Close Calls: Is My Life Worth It?

Oct. 17, 2022
Billy Goldfeder's connection with a member of the Toledo, OH, Fire & Rescue Department brings to light the raw details of a firefighter's contemplation of bringing about his own death.

Important: This is real, raw and very personal. It focuses on the behavioral health of one of our brother firefighters, the issue of suicide, and drug and alcohol abuse. If you or someone who you know is struggling or in crisis, help is available. Consider your own department or local resources. You also can call/text 9-8-8, chat at or call 844-525 FIRE (3473) for firefighter-specific and family crisis help. Help is always there.

When I started this job, “behavioral health” was an unknown. If we had a bad call, we had a bad call. We never talked about it other than in a humorous way. We didn’t do an excellent job at helping people to deal with what we know today as post-traumatic stress issues.

Some believe that the newer generations of firefighters can’t “take it” or that they are different. The fact is, they are different, as was every generation compared with the generation before it. So, if you are a senior or veteran firefighter or officer, understand that, different or not, if you’re going to claim “brotherhood or sisterhood,” you must take the time to learn and understand.

Toledo, OH, Fire & Rescue Department Firefighter Tanner Duvall shared his story with us to help the brotherhood and sisterhood. I suspect that it will resonate with most, if not all, of you. By sharing his story, Duvall is helping to break the stigma that’s associated with behavioral health issues, and we thank him for that. There is courage in asking for help when needed.

In Duvall’s own words

Pain after a trauma is normal, and everyone generally accepts that. However, eventually, everyone expects you to get better, like it was a scratch or a broken leg. The problem was that I never really started healing. Every night, I relived the events. I often woke up screaming, in a cold sweat, shaking, heart racing and unable to calm myself. Most mornings, I woke up more tired than the previous night. Still, it felt like the rest of the world wanted me to move on and heal.

Growing up, I never thought that I would be a firefighter, although my goal always was to help people. My father was in a volunteer department since before I was born, and his dad followed a similar path.

Upon leaving high school, I enlisted in the Air National Guard and began going to college for psychology. This was going to be my contribution to the world and my way of helping. While at basic training, one of my closest friends passed away from cancer. Wrought with guilt over how we left things and with no way to get closure, I desperately looked for more ways to give back. The military wasn’t giving me the satisfaction I was looking for: more one-on-one connections while helping others.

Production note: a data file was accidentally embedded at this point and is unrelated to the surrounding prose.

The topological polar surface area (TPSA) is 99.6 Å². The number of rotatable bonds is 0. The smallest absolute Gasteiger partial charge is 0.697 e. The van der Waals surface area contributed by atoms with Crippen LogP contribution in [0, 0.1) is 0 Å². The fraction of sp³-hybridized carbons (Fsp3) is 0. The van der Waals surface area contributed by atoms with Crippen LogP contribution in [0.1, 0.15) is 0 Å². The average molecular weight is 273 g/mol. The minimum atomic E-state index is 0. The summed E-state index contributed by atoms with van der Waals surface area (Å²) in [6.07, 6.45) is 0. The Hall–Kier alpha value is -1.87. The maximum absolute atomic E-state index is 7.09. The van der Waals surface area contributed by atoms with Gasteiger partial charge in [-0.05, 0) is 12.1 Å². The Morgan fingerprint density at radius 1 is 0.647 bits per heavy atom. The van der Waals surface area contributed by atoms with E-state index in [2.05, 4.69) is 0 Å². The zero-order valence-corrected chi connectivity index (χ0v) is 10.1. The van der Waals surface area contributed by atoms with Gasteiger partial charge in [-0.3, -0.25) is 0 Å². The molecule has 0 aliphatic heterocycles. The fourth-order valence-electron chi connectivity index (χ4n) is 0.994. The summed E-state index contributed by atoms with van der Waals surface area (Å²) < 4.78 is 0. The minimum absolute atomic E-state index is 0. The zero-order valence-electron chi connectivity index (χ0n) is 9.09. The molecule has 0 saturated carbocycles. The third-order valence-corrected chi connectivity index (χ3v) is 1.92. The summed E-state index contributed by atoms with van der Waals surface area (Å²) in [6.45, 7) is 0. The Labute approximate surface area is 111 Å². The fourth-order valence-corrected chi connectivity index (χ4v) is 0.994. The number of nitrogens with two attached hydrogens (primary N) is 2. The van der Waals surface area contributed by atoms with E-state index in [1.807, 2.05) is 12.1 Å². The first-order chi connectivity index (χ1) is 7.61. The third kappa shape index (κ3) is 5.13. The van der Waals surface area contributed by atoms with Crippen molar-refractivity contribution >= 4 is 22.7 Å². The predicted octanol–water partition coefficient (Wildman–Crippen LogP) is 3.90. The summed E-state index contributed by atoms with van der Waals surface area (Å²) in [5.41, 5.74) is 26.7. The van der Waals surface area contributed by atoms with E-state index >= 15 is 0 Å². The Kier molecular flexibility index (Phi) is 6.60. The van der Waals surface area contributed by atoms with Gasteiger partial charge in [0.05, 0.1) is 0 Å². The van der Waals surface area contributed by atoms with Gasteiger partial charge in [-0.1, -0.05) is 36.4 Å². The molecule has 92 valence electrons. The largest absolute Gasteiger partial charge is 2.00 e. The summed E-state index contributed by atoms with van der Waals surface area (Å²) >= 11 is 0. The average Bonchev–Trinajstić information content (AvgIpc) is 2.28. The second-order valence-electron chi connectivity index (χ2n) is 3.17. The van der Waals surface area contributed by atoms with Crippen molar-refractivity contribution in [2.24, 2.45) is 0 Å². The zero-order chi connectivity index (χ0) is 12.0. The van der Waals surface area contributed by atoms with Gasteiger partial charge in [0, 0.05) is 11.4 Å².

I soon joined the same fire department as my father. He was my first fire captain and still one of the toughest. My goals still were to finish school and to help first responders and military members with PTSD and other occupational-induced psychological issues.

By this time, my brother had joined the university with me. He and I would daydream about conducting studies and debating over articles.

On the first day of the spring semester, my brother and I were enjoying breakfast at our parents’ house. I smiled, genuinely enjoying the morning that he and I had shared. I had to pick up some books; I told him I would be back soon.

A horrific life-altering discovery

I returned a few hours later and noticed a trail of footprints in the snow that led to my parents’ woods. Since it was in the negative temperatures, I thought it was odd that my brother would trek out into the woods; I found it even odder that no footprints came back. I remember a sinking feeling. I imagine it’s like the feeling of impending doom that patients experience in times when they sense death. I began walking toward the woods, unsure of what I would find.

I could see in any direction. I heard no one else and saw nothing. I followed his trail until I turned a corner, and my eyes caught sight of the first hint of color. At first, all I could tell was that there was something bright blue and bright green up in a tree. After a brief second, I realized the colors were from my brother’s favorite hat. I remembered climbing these trees as children, and my brain tried to make sense of the sight—he was climbing a tree, that’s all—but the noose around his neck quickly deterred any other hopeful thoughts. I dropped to my knees and screamed. My brain couldn’t initially process what I saw.